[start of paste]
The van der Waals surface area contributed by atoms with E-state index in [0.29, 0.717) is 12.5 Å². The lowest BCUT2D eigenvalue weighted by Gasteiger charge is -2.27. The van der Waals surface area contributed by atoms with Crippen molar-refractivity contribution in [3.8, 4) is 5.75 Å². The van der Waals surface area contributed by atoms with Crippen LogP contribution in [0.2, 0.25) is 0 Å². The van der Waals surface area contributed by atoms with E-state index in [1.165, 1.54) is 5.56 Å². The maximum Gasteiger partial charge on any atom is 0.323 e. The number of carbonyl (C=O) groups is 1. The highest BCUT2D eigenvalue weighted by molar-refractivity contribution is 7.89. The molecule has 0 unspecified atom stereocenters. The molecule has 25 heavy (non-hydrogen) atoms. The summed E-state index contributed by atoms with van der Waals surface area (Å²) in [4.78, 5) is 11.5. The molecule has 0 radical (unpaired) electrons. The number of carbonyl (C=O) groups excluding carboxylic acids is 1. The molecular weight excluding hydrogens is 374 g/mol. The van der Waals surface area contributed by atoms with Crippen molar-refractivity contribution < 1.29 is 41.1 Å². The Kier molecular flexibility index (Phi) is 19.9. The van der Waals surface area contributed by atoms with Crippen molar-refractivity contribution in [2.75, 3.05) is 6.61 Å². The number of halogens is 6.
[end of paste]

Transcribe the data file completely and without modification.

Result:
The van der Waals surface area contributed by atoms with E-state index in [0.29, 0.717) is 12.5 Å². The lowest BCUT2D eigenvalue weighted by Gasteiger charge is -2.27. The van der Waals surface area contributed by atoms with Crippen molar-refractivity contribution in [3.8, 4) is 5.75 Å². The van der Waals surface area contributed by atoms with Crippen LogP contribution in [0.2, 0.25) is 0 Å². The van der Waals surface area contributed by atoms with E-state index in [1.165, 1.54) is 5.56 Å². The maximum Gasteiger partial charge on any atom is 0.323 e. The number of carbonyl (C=O) groups is 1. The highest BCUT2D eigenvalue weighted by molar-refractivity contribution is 7.89. The molecule has 0 unspecified atom stereocenters. The molecule has 25 heavy (non-hydrogen) atoms. The summed E-state index contributed by atoms with van der Waals surface area (Å²) in [4.78, 5) is 11.5. The molecule has 0 radical (unpaired) electrons. The number of carbonyl (C=O) groups excluding carboxylic acids is 1. The molecular weight excluding hydrogens is 374 g/mol. The van der Waals surface area contributed by atoms with Crippen molar-refractivity contribution < 1.29 is 41.1 Å². The Kier molecular flexibility index (Phi) is 19.9. The van der Waals surface area contributed by atoms with Crippen molar-refractivity contribution in [2.75, 3.05) is 6.61 Å². The number of halogens is 6.